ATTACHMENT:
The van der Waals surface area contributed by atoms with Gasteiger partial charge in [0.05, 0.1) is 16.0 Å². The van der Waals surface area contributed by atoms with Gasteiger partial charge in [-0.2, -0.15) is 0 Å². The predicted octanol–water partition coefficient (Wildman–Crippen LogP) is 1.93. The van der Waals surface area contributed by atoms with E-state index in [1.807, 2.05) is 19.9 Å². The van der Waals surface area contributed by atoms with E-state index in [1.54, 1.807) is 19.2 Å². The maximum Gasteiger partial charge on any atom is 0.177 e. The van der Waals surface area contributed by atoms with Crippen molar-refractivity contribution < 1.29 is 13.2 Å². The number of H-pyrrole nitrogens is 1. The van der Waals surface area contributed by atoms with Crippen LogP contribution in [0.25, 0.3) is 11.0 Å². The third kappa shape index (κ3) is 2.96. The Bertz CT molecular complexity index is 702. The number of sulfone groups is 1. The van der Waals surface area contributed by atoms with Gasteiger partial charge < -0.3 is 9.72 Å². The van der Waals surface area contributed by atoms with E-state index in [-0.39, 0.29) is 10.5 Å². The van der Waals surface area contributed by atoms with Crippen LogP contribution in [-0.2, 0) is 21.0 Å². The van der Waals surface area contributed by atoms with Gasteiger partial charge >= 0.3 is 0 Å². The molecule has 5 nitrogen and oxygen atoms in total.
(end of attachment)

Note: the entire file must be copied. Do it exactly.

The van der Waals surface area contributed by atoms with Gasteiger partial charge in [0.05, 0.1) is 16.0 Å². The van der Waals surface area contributed by atoms with Gasteiger partial charge in [-0.2, -0.15) is 0 Å². The predicted octanol–water partition coefficient (Wildman–Crippen LogP) is 1.93. The van der Waals surface area contributed by atoms with E-state index in [1.807, 2.05) is 19.9 Å². The van der Waals surface area contributed by atoms with E-state index in [1.54, 1.807) is 19.2 Å². The maximum Gasteiger partial charge on any atom is 0.177 e. The van der Waals surface area contributed by atoms with Crippen molar-refractivity contribution < 1.29 is 13.2 Å². The number of H-pyrrole nitrogens is 1. The van der Waals surface area contributed by atoms with Crippen LogP contribution in [0.25, 0.3) is 11.0 Å². The third kappa shape index (κ3) is 2.96. The Bertz CT molecular complexity index is 702. The number of sulfone groups is 1. The van der Waals surface area contributed by atoms with Gasteiger partial charge < -0.3 is 9.72 Å². The van der Waals surface area contributed by atoms with E-state index in [-0.39, 0.29) is 10.5 Å². The van der Waals surface area contributed by atoms with Crippen LogP contribution in [-0.2, 0) is 21.0 Å². The van der Waals surface area contributed by atoms with Gasteiger partial charge >= 0.3 is 0 Å². The molecule has 5 nitrogen and oxygen atoms in total.